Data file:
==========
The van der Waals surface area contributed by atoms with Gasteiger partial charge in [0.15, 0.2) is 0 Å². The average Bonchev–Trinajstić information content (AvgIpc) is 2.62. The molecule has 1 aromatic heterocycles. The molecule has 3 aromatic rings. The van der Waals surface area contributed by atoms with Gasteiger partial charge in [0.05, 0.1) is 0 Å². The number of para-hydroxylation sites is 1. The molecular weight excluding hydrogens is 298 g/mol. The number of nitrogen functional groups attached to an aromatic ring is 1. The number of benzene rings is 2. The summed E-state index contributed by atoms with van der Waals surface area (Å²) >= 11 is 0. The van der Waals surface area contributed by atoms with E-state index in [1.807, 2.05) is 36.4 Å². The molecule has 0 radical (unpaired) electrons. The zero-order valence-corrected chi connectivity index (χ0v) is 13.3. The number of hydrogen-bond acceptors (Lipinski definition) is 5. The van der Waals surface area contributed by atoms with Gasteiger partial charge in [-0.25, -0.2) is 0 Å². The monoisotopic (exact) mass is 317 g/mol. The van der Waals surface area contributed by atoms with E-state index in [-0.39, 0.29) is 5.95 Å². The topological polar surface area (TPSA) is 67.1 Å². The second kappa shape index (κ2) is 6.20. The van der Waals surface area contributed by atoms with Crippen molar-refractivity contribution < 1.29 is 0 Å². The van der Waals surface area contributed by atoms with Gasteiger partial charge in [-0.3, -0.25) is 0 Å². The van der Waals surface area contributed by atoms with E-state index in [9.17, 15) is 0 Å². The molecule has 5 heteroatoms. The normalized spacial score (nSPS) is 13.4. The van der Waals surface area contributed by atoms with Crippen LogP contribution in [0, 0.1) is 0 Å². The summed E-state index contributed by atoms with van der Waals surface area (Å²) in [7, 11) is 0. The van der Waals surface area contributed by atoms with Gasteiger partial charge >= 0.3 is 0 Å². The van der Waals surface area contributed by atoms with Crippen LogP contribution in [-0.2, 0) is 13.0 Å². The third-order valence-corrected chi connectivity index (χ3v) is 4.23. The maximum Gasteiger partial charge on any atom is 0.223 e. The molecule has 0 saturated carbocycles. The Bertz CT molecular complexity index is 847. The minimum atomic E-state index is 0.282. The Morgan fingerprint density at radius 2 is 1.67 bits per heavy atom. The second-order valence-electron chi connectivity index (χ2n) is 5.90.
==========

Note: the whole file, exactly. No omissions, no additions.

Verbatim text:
The van der Waals surface area contributed by atoms with Gasteiger partial charge in [0.15, 0.2) is 0 Å². The average Bonchev–Trinajstić information content (AvgIpc) is 2.62. The molecule has 1 aromatic heterocycles. The molecule has 3 aromatic rings. The van der Waals surface area contributed by atoms with Gasteiger partial charge in [0.05, 0.1) is 0 Å². The number of para-hydroxylation sites is 1. The molecular weight excluding hydrogens is 298 g/mol. The number of nitrogen functional groups attached to an aromatic ring is 1. The number of benzene rings is 2. The summed E-state index contributed by atoms with van der Waals surface area (Å²) >= 11 is 0. The van der Waals surface area contributed by atoms with E-state index in [1.807, 2.05) is 36.4 Å². The molecule has 0 radical (unpaired) electrons. The zero-order valence-corrected chi connectivity index (χ0v) is 13.3. The number of hydrogen-bond acceptors (Lipinski definition) is 5. The van der Waals surface area contributed by atoms with Gasteiger partial charge in [-0.25, -0.2) is 0 Å². The monoisotopic (exact) mass is 317 g/mol. The van der Waals surface area contributed by atoms with E-state index in [-0.39, 0.29) is 5.95 Å². The topological polar surface area (TPSA) is 67.1 Å². The second kappa shape index (κ2) is 6.20. The van der Waals surface area contributed by atoms with Crippen molar-refractivity contribution < 1.29 is 0 Å². The van der Waals surface area contributed by atoms with Gasteiger partial charge in [-0.3, -0.25) is 0 Å². The van der Waals surface area contributed by atoms with E-state index in [9.17, 15) is 0 Å². The molecule has 5 heteroatoms. The normalized spacial score (nSPS) is 13.4. The van der Waals surface area contributed by atoms with Crippen LogP contribution in [0, 0.1) is 0 Å². The summed E-state index contributed by atoms with van der Waals surface area (Å²) in [7, 11) is 0. The van der Waals surface area contributed by atoms with Gasteiger partial charge >= 0.3 is 0 Å². The van der Waals surface area contributed by atoms with Crippen LogP contribution in [-0.2, 0) is 13.0 Å². The third-order valence-corrected chi connectivity index (χ3v) is 4.23. The maximum Gasteiger partial charge on any atom is 0.223 e. The molecule has 0 saturated carbocycles. The Bertz CT molecular complexity index is 847. The minimum atomic E-state index is 0.282. The Morgan fingerprint density at radius 2 is 1.67 bits per heavy atom. The second-order valence-electron chi connectivity index (χ2n) is 5.90.